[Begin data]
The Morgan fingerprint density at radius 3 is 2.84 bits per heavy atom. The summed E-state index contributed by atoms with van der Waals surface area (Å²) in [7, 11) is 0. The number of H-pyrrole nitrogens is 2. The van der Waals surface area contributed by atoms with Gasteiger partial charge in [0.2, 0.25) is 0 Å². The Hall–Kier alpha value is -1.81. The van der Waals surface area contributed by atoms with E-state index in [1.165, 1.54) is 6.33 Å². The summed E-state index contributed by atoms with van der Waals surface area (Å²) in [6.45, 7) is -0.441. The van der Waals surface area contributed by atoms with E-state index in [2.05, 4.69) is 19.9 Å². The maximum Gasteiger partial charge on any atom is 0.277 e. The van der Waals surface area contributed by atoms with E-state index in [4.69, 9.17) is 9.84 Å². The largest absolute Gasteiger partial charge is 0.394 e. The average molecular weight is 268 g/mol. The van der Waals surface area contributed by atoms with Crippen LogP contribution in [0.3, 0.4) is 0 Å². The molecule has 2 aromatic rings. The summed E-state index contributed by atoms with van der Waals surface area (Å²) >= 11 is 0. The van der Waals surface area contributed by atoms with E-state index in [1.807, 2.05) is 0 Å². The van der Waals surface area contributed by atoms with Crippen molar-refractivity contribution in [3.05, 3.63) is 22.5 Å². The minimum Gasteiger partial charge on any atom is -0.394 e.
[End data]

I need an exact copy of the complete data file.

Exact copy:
The Morgan fingerprint density at radius 3 is 2.84 bits per heavy atom. The summed E-state index contributed by atoms with van der Waals surface area (Å²) in [7, 11) is 0. The number of H-pyrrole nitrogens is 2. The van der Waals surface area contributed by atoms with Gasteiger partial charge in [0.2, 0.25) is 0 Å². The Hall–Kier alpha value is -1.81. The van der Waals surface area contributed by atoms with E-state index in [1.165, 1.54) is 6.33 Å². The summed E-state index contributed by atoms with van der Waals surface area (Å²) in [6.45, 7) is -0.441. The van der Waals surface area contributed by atoms with E-state index in [2.05, 4.69) is 19.9 Å². The maximum Gasteiger partial charge on any atom is 0.277 e. The van der Waals surface area contributed by atoms with E-state index in [4.69, 9.17) is 9.84 Å². The largest absolute Gasteiger partial charge is 0.394 e. The average molecular weight is 268 g/mol. The van der Waals surface area contributed by atoms with Crippen LogP contribution in [0.3, 0.4) is 0 Å². The molecule has 2 aromatic rings. The summed E-state index contributed by atoms with van der Waals surface area (Å²) >= 11 is 0. The van der Waals surface area contributed by atoms with E-state index in [1.807, 2.05) is 0 Å². The van der Waals surface area contributed by atoms with Crippen molar-refractivity contribution in [3.05, 3.63) is 22.5 Å². The minimum Gasteiger partial charge on any atom is -0.394 e.